Chambers wants better affordable housing across Fort Wayne

FORT WAYNE, Ind. (WANE) — By 2032, Fort Wayne City Councilwoman Michelle Chambers (D, at-large) would like to see affordable housing throughout Fort Wayne. That journey started with an ordinance she introduced last month to incentivize affordable housing development in any part of the city, not just in economic development targeted areas (EDTA). “This really helps us attract quality, affordable housing developers to the city of Fort Wayne,” she told WANE 15. She cited a report that Indiana has only 38 affordable units available per 100 extremely low income families. Chambers’ proposal moved forward Tuesday night by a 7-1 vote. It will likely receive final approval at the next meeting. Fort Wayne councilwoman to push bill to promote affordable housing Chambers said her idea is easy to...

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Eviction Intervention Program Helps Allen County Tenants Stay in Their Homes

Eviction Intervention Program Helps Allen County Tenants Stay in Their Homes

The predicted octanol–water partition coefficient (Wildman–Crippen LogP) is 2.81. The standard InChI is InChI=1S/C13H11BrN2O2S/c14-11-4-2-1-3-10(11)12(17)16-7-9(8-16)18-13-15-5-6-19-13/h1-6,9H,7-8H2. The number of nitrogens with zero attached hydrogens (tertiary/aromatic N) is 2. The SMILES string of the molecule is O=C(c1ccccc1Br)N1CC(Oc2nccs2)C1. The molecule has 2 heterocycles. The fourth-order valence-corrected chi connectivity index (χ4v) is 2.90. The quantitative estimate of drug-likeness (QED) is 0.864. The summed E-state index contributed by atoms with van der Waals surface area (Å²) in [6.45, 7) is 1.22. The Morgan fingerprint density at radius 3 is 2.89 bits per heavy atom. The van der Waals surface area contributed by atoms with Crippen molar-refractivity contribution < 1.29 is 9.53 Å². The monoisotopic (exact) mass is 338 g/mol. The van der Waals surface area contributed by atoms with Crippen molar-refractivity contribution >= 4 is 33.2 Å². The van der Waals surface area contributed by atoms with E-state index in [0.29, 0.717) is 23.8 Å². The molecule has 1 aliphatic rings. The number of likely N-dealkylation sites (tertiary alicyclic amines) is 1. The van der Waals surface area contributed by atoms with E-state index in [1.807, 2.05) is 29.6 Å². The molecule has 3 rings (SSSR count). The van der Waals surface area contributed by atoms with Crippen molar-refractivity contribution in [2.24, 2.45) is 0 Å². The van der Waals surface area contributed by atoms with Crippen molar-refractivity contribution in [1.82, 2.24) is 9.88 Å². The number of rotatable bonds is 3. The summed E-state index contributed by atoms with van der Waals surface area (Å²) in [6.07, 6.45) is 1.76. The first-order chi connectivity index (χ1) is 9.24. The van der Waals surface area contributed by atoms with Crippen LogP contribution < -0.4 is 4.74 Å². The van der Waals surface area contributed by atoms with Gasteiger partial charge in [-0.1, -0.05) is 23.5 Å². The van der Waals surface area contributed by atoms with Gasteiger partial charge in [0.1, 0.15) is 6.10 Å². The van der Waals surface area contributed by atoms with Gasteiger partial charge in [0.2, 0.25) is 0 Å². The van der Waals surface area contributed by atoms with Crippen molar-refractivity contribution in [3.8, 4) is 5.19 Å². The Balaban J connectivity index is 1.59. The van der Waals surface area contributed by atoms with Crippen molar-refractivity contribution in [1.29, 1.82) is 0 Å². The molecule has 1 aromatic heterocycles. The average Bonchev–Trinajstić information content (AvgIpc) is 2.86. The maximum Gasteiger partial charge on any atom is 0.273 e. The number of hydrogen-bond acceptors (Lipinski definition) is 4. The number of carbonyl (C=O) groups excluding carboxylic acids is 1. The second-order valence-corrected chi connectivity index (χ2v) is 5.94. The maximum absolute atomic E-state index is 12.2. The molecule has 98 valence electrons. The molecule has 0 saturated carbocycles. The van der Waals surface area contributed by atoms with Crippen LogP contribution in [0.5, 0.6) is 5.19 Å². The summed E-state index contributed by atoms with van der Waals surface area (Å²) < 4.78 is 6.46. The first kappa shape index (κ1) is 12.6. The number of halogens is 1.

On any day that there are eviction cases on the docket at the Allen County Court’s Small Claims Division, there are people in the courtroom gallery actively looking for people they can help. They’re with the Just Neighbors Interfaith Homeless Network’s Eviction Intervention Program, which opened in January and aims to help tenants avoid an eviction by providing financial assistance, or by offering referrals to legal representation and other social service agencies. Since most eviction cases filed in Allen County have to do with nonpayment of rent, much of the team’s time is spent processing rental assistance applications. If a tenant is approved under the Eviction Intervention Program, Just Neighbors will pay their past-due rent, as well as rent going forward for a set period of time, in...

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Building a Future for Young Adults Aged out of Foster Care

Building a Future for Young Adults Aged out of Foster Care

“When we were in foster care, we weren’t allowed to get a license, we weren’t allowed to have a bank account or a phone. We weren’t allowed to have anything.” A young woman in Fort Wayne’s young adult housing described the steep learning curve she encountered at age eighteen. The path to adulthood is fraught for any young person, but it presents additional challenges to those who age out of foster care without a support system in place. These kids are given $600 and a backpack on their eighteenth birthdays, but if they don’t have a birth certificate or a Social Security card, the next steps seem insurmountable. At The Courtyard on Home Avenue in Fort Wayne, most residents used to be foster children. The Courtyard is an apartment complex that houses young adults, usually between ages 18...

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